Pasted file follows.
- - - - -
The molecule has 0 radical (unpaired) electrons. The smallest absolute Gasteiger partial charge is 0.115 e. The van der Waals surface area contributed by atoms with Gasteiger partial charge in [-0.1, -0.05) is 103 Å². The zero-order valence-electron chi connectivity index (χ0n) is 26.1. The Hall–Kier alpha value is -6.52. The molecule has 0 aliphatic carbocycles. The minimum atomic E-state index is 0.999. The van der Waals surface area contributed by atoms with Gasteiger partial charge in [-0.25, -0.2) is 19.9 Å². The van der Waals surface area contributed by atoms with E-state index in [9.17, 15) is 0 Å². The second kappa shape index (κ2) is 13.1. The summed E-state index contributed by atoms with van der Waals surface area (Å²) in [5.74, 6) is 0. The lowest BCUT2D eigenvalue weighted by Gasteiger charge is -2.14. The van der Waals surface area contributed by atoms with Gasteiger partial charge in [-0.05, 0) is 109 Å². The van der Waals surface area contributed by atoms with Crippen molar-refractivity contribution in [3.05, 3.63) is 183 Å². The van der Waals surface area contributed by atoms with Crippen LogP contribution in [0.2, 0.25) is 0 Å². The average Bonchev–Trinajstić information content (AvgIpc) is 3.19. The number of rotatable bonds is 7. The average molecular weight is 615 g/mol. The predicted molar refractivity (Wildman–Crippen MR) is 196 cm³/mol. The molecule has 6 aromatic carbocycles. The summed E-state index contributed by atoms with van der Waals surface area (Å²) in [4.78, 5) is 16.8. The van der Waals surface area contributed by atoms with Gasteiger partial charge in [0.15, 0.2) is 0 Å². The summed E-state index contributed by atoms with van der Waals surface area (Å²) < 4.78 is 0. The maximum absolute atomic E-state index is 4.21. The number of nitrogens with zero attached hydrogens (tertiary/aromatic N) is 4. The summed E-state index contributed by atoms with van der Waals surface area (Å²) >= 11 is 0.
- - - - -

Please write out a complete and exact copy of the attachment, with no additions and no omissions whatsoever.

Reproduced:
The molecule has 0 radical (unpaired) electrons. The smallest absolute Gasteiger partial charge is 0.115 e. The van der Waals surface area contributed by atoms with Gasteiger partial charge in [-0.1, -0.05) is 103 Å². The zero-order valence-electron chi connectivity index (χ0n) is 26.1. The Hall–Kier alpha value is -6.52. The molecule has 0 aliphatic carbocycles. The minimum atomic E-state index is 0.999. The van der Waals surface area contributed by atoms with Gasteiger partial charge in [-0.25, -0.2) is 19.9 Å². The van der Waals surface area contributed by atoms with E-state index in [9.17, 15) is 0 Å². The second kappa shape index (κ2) is 13.1. The summed E-state index contributed by atoms with van der Waals surface area (Å²) in [5.74, 6) is 0. The lowest BCUT2D eigenvalue weighted by Gasteiger charge is -2.14. The van der Waals surface area contributed by atoms with Gasteiger partial charge in [-0.05, 0) is 109 Å². The van der Waals surface area contributed by atoms with Crippen molar-refractivity contribution in [3.05, 3.63) is 183 Å². The van der Waals surface area contributed by atoms with Crippen LogP contribution in [0.2, 0.25) is 0 Å². The average Bonchev–Trinajstić information content (AvgIpc) is 3.19. The number of rotatable bonds is 7. The average molecular weight is 615 g/mol. The predicted molar refractivity (Wildman–Crippen MR) is 196 cm³/mol. The molecule has 6 aromatic carbocycles. The summed E-state index contributed by atoms with van der Waals surface area (Å²) in [4.78, 5) is 16.8. The van der Waals surface area contributed by atoms with Gasteiger partial charge in [0.15, 0.2) is 0 Å². The summed E-state index contributed by atoms with van der Waals surface area (Å²) < 4.78 is 0. The maximum absolute atomic E-state index is 4.21. The number of nitrogens with zero attached hydrogens (tertiary/aromatic N) is 4. The summed E-state index contributed by atoms with van der Waals surface area (Å²) >= 11 is 0.